For the first time, five Chinatown restaurants are joining forces to invite Edmontonians to try out the tastes the neighbourhood has to offer. Usually restaurateurs put on these types of events, but this one is different in that it's organized by four locals who simply love the area and want to get more people to check it out. “None of us are restaurant owners or operators. I’ve been going to the (Chinatown) neighbourhood since I was a kid.
Shy dogs are getting their very own off-leash park. The new spot, part of a dog park pilot project, will be located at Lauderdale Park in north-central Edmonton. “If you have a shy dog or a dog recovering from surgery, any dogs that are a bit more vulnerable, they can utilize that space,” explained Amanda Brown, a parks manager with the city. The new shy dog section is one of many new features at the kilometre-long field on 127 Avenue between 109 Street and 113A Street.
Local skateboarders, BMX and scooter riders will soon have a new local place to ride year-round in Sherwood Park. The Boneyard Skatepark, a new 7,500 square foot indoor facility, promises to be the first of its kind in the area, and the only one in the capital region -- allowing riders to keep at it even after the snow flies. Owner Chris Hartwell is the one putting up the money for the new project, not for himself, he says, but for his kids.
#yegcommute potential compared to the reality is disappointing. The city needs to invest in functional LRT infrastructure that doesn’t just cause congestion for others. Yes, putting it underground IS expensive but the alternative passes the cost on to citizens in perpetuity. https://t.co/WovBfgzy5U
Muck Rack makes it simple to find people, tweets, or articles that mention any name, keyword, company, hashtag etc. We've compiled this guide to help you make the most of your search.
Selecting a term
Start searching tweets, articles from media outlets, articles mentioned in tweets, journalists'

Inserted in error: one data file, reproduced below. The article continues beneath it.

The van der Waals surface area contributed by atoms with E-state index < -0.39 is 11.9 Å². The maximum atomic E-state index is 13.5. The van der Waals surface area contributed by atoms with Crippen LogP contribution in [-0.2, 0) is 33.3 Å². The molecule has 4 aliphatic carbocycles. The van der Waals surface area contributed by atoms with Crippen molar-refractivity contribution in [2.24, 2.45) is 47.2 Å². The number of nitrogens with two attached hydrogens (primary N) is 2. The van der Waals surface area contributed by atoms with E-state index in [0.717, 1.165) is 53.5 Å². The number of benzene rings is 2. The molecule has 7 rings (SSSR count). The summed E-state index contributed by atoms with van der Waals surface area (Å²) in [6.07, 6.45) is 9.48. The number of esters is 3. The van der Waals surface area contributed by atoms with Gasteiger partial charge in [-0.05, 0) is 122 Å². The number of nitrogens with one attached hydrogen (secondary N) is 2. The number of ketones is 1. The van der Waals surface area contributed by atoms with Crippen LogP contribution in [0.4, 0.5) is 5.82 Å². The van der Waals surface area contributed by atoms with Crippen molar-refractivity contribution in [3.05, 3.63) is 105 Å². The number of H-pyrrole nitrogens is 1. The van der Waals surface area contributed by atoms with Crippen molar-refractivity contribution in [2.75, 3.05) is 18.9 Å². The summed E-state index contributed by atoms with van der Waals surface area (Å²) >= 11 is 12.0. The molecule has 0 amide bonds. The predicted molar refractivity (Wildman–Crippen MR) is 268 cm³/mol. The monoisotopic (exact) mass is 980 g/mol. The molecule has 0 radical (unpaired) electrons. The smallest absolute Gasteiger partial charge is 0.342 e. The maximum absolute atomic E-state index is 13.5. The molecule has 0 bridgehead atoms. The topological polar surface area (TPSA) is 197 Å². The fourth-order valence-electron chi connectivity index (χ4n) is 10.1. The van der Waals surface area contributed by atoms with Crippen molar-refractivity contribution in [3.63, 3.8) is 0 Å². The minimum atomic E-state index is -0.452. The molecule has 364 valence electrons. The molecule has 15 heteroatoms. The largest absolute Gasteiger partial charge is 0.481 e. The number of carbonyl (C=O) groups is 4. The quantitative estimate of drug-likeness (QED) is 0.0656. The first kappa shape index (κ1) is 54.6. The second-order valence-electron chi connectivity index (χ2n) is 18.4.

names, titles and bios with some suggested searches:
Companies or Topics (e.g. iPhone, Microsoft)
Phrases (e.g. "cloud computing") — use quotes to keep the terms together
Twitter handles (e.g. @username) — returns those who have mentioned or replied to
Names (e.g. "David Pogue")
Hashtags (e.g. #sxsw, #london2012)
Bio details (e.g. vegan, Olympics, father)
Muck Rack's Advanced Search allows for many boolean operators.
Find results that mention multiple specified terms, use AND or
+. For example, ensure each result contains both Elon Musk and Mark Zuckerberg by
searching Musk AND Zuckerberg or Musk + Zuckerberg.
Use the operators OR or , to broaden your search when you'd like either of
multiple terms to appear in results. (This is the default behavior of our search when no operators
are used). For example, results will contain either cake or cookie by searching cake OR cookie or cake,cookie
Use NOT or - to subtract results from your search. For
example, searching Disney will yield results about the Walt Disney Company as well as Walt Disney
World Resort. To exclude mentions of Disney World, search for Disney -World or Disney
When using one of these operators with a phrase, enclose it in quotation marks. For example, you can
find results about smartphones excluding Apple's iPhone 4S by searching smartphone -"iPhone
Exact case matching or punctuation
If you're searching for a brand name or keyword that relies on specific punctuation marks or capitalization, you can
find results that match your exact query by adding matchcase: before the keyword you're searching for, like matchcase:E*TRADE .
Use parentheses to separate multiple
boolean phrases. For example, to find journalists talking about having fun in Disney World or
Disneyland, search for ("disney world" OR disneyland) AND fun.
An asterisk can be used to search for any variation of a root word truncated by the asterisk. For example, searching for admin* will return results for administrator, administration, administer, administered, etc.
A near operator is an AND operator where you can control the distance between the words. You can vary the distance the near operation uses by adding a forward slash and number (between 0-99) such as strawberries NEAR/10 "whipped cream", which means the strawberries must exist within 10 words of "whipped cream".